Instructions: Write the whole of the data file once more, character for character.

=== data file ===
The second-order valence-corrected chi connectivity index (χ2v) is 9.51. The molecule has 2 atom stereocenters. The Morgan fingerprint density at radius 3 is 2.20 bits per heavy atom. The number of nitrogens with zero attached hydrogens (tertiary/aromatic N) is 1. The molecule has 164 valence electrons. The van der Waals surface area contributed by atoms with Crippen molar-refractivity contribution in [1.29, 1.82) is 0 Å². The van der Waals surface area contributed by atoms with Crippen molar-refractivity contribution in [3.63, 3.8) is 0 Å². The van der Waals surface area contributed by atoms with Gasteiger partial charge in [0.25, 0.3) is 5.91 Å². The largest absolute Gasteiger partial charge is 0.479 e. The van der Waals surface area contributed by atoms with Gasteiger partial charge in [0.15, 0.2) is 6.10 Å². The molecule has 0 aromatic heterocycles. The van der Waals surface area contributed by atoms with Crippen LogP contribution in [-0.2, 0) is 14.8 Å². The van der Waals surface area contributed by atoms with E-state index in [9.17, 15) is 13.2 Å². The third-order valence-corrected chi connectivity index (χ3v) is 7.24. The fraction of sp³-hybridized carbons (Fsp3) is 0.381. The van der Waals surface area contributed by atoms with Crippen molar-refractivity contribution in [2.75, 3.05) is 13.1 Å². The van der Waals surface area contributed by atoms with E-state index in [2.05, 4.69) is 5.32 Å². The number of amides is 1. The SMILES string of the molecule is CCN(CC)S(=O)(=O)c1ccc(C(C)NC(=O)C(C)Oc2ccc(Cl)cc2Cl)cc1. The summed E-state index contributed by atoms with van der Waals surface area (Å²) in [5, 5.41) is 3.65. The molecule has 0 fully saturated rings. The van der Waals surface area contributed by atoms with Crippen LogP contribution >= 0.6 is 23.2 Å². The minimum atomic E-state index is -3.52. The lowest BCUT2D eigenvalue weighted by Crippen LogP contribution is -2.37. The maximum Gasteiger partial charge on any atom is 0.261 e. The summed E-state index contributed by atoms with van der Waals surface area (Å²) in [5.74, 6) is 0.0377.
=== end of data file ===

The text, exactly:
The second-order valence-corrected chi connectivity index (χ2v) is 9.51. The molecule has 2 atom stereocenters. The Morgan fingerprint density at radius 3 is 2.20 bits per heavy atom. The number of nitrogens with zero attached hydrogens (tertiary/aromatic N) is 1. The molecule has 164 valence electrons. The van der Waals surface area contributed by atoms with Crippen molar-refractivity contribution in [1.29, 1.82) is 0 Å². The van der Waals surface area contributed by atoms with Crippen molar-refractivity contribution in [3.63, 3.8) is 0 Å². The van der Waals surface area contributed by atoms with Gasteiger partial charge in [0.25, 0.3) is 5.91 Å². The largest absolute Gasteiger partial charge is 0.479 e. The van der Waals surface area contributed by atoms with Gasteiger partial charge in [0.15, 0.2) is 6.10 Å². The molecule has 0 aromatic heterocycles. The van der Waals surface area contributed by atoms with Crippen LogP contribution in [-0.2, 0) is 14.8 Å². The van der Waals surface area contributed by atoms with E-state index in [9.17, 15) is 13.2 Å². The third-order valence-corrected chi connectivity index (χ3v) is 7.24. The fraction of sp³-hybridized carbons (Fsp3) is 0.381. The van der Waals surface area contributed by atoms with Crippen molar-refractivity contribution in [2.75, 3.05) is 13.1 Å². The van der Waals surface area contributed by atoms with E-state index in [2.05, 4.69) is 5.32 Å². The number of amides is 1. The SMILES string of the molecule is CCN(CC)S(=O)(=O)c1ccc(C(C)NC(=O)C(C)Oc2ccc(Cl)cc2Cl)cc1. The summed E-state index contributed by atoms with van der Waals surface area (Å²) in [5, 5.41) is 3.65. The molecule has 0 fully saturated rings. The van der Waals surface area contributed by atoms with Crippen LogP contribution >= 0.6 is 23.2 Å². The minimum atomic E-state index is -3.52. The lowest BCUT2D eigenvalue weighted by Crippen LogP contribution is -2.37. The maximum Gasteiger partial charge on any atom is 0.261 e. The summed E-state index contributed by atoms with van der Waals surface area (Å²) in [5.74, 6) is 0.0377.